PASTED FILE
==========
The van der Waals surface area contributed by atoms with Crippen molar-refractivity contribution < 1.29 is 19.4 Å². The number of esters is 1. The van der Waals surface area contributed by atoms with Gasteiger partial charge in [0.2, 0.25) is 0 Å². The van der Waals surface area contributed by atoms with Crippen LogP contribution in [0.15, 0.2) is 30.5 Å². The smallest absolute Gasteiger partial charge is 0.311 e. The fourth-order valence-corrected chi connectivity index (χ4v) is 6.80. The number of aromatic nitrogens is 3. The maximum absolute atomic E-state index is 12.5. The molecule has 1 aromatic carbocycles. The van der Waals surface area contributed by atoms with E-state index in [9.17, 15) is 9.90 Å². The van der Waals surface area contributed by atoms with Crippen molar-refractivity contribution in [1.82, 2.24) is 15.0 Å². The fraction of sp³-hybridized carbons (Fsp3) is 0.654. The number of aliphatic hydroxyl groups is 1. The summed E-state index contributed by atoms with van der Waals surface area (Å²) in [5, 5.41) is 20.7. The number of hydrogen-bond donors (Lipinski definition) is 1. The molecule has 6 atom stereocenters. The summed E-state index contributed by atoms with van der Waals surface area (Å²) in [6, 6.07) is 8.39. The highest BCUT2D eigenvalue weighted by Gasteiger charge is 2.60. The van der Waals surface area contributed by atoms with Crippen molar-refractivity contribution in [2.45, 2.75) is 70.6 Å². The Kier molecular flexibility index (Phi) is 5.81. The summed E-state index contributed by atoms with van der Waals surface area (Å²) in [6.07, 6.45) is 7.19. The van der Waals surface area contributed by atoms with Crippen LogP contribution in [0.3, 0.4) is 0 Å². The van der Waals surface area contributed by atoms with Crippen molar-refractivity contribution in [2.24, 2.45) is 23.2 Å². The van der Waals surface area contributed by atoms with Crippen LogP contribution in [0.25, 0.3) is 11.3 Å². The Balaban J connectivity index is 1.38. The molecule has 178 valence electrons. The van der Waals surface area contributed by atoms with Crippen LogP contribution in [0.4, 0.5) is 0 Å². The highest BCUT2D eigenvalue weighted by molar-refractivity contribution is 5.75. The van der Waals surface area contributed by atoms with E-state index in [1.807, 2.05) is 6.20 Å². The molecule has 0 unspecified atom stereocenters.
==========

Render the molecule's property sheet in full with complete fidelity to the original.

The van der Waals surface area contributed by atoms with Crippen molar-refractivity contribution < 1.29 is 19.4 Å². The number of esters is 1. The van der Waals surface area contributed by atoms with Gasteiger partial charge in [0.2, 0.25) is 0 Å². The van der Waals surface area contributed by atoms with Crippen LogP contribution in [0.15, 0.2) is 30.5 Å². The smallest absolute Gasteiger partial charge is 0.311 e. The fourth-order valence-corrected chi connectivity index (χ4v) is 6.80. The number of aromatic nitrogens is 3. The maximum absolute atomic E-state index is 12.5. The molecule has 1 aromatic carbocycles. The van der Waals surface area contributed by atoms with E-state index in [9.17, 15) is 9.90 Å². The van der Waals surface area contributed by atoms with Crippen molar-refractivity contribution in [1.82, 2.24) is 15.0 Å². The fraction of sp³-hybridized carbons (Fsp3) is 0.654. The number of aliphatic hydroxyl groups is 1. The summed E-state index contributed by atoms with van der Waals surface area (Å²) in [5, 5.41) is 20.7. The number of hydrogen-bond donors (Lipinski definition) is 1. The molecule has 6 atom stereocenters. The summed E-state index contributed by atoms with van der Waals surface area (Å²) in [6, 6.07) is 8.39. The highest BCUT2D eigenvalue weighted by Gasteiger charge is 2.60. The van der Waals surface area contributed by atoms with Crippen molar-refractivity contribution in [2.45, 2.75) is 70.6 Å². The Kier molecular flexibility index (Phi) is 5.81. The summed E-state index contributed by atoms with van der Waals surface area (Å²) in [6.07, 6.45) is 7.19. The van der Waals surface area contributed by atoms with Crippen LogP contribution in [0.3, 0.4) is 0 Å². The van der Waals surface area contributed by atoms with Crippen molar-refractivity contribution in [2.24, 2.45) is 23.2 Å². The van der Waals surface area contributed by atoms with Crippen LogP contribution in [0.25, 0.3) is 11.3 Å². The Balaban J connectivity index is 1.38. The molecule has 178 valence electrons. The van der Waals surface area contributed by atoms with Crippen LogP contribution in [0.4, 0.5) is 0 Å². The highest BCUT2D eigenvalue weighted by molar-refractivity contribution is 5.75. The van der Waals surface area contributed by atoms with E-state index in [1.807, 2.05) is 6.20 Å². The molecule has 0 unspecified atom stereocenters.